Full disclaimer here: Everything I’ve learned about altitude, acclimatization and mountain sickness comes from NOLS, the Altitude Org & my own experience. I’m not a doctor or a scientist but I do live at 7,200 feet, regularly climb mountains above 12,000 feet and take out of town guests from low areas into the wilderness. This post is just a few thoughts on altitude and how to adapt.
Recently the awesome Sara asked a great question on our facebook page:
“Higher elevation pals, advice please! I’m coming from a low elevation, just a little over 1000 feet, and will be going to Manitou Springs, CO and hiking the Barr Trail to the top of Pikes Peak (14,115ft). I had already planned to do it in two days but my salesperson at REI was from CO and she said that was aggressive. Then a former student of mine who lives out there was freaking out on me talking about the tourists who come out and die from HACE and such. I already planned an lazing about for two days to try and acclimate a bit. I am now going to stretch my hike to 3 days. I know to stay hydrated. I also know that you cannot predict how someone reacts to elevation. I know to turn around if I start feeling ill. But now so much doubt had been planted in me, and this journey is important to me for some symbolic reasons. Any advice is appreciated!!!”
What advice would you give Sara? Let’s discuss this topic in the comments below and on our facebook page.
I think Sara is on the right track. She understands the importance of adapting to the altitude and hydration but I would say that people who are planting seeds of altitude fear should replace that fear with education.
So what’s the big deal about altitude illness? Before we get into the details of Sara’s trip we first need to understand altitude illness.
Altitude illness occurs when there is insufficient oxygen in our blood. It has a lot to do with decreased barometric pressure at altitude and a bunch of other stuff but we’ll keep it simple here.
Acute Mountain Sickness (AMS) is typically what happens when those who are unacclimatized ascend too rapidly.
People with AMS tend to feel pretty crappy–think bad hangover here. They’ll have a headache with some fatigue and general weakness. They might also have some nausea or vomiting, they might not feel like eating or sleeping. Symptoms typically start 6-36 hours after arriving at altitude.
To avoid AMS it’s best to acclimate slowly, Many mountaineers recommend climbing just 1,000-1,500 feet/day above 10,000 feet. It’s also good to climb high but sleep low–so set up camp 1,500-2,000 feet lower.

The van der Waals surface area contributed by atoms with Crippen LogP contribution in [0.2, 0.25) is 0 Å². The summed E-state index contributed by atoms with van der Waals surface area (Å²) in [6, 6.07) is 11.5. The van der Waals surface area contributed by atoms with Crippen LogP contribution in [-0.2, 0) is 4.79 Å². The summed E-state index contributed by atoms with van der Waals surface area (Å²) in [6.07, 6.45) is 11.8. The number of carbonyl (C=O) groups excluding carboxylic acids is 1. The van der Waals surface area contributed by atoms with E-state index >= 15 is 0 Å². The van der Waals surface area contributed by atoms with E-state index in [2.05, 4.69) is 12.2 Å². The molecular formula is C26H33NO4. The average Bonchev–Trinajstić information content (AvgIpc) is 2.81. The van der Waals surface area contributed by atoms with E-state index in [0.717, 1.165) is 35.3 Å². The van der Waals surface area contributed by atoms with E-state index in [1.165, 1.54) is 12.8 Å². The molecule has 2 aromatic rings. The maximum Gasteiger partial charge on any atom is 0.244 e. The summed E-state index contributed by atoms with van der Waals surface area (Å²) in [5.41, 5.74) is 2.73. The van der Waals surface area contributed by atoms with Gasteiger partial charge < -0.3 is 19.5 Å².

If you’re at high altitude and feeling some minor effects it’s best to stop climbing right where you are without going any higher. Sometimes you can wait a day or so to see how you feel but if you feel really terrible head down immediately. If you wait it out but don’t feel better after 24-48 hours then head on down.
A few things can help such as paying close attention to nutrition and hydration, getting some light exercise, and even taking ibuprofen if you’re experiencing a bit of a headache.
It’s also important to be aware of the pressure that things like schedules, hiking companions and even our ego can put on us–there’s temptation to ascend too high, too fast when you know your plane is leaving in two days. When in doubt pay attention to your body and know when to stop, rest and give it a little bit of extra time.
Here’s where mountain sickness gets dangerous. If you’re climbing and you experience shortness of breath, altered mental status, or lose responsiveness (ie pass out) it’s medical emergency and not good, at all.
We’ve all read horror stories from Everest about High Altitude Cerebral Edema (HACE) and High Altitude Pulmonary Edema (HAPE) but it’s not just a problem for badass mountaineers.
Without going into a lot of detail here’s a little bit of information about HACE & HAPE.
HACE is when your brain starts to swell at altitude, it typically occurs above 12,000 feet. Often someone suffering from HACE has an altered mental status–meaning they just aren’t thinking or acting like themselves. They might act kind of like someone who is suffering from a head injury. They might be experiencing changes in vision, hallucinating and they might act disoriented, irritable, and even combative. HACE can be fatal and rapid evacuation to a lower altitude is essential.
HAPE on the other hand is when fluid accumulates in the lungs at altitude, it rarely occurs less than 8,000 feet. It’s sudden onset can make it very dangerous. Symptoms such as a cough (dry evolving into a wet cough), shortness of breath, increased respiration rate and heart rate, weakness and fatigue typically occur 24-96 hours after an ascent. HAPE is also a medical emergency and rapid evacuation to lower altitude is vital.
So let’s get back to Sara’s question…
Coming from low altitude to Pikes Peak (over 14,000 feet) in just 3 days. I’d say the key to a successful visit to Colorado is to get lots of rest, eat well, hydrate, avoid alcohol and learn about the effects of altitude on the body so you’re prepared. At the end of the day the most important thing is to take care of yourself not to bag a peak. But, thousands of tourists from low altitude areas visit Pikes Peak each year so it can be done and done safely. Check back with us at the end of your trip Sara and let us know how it goes! Good luck, you’re gonna have a blast!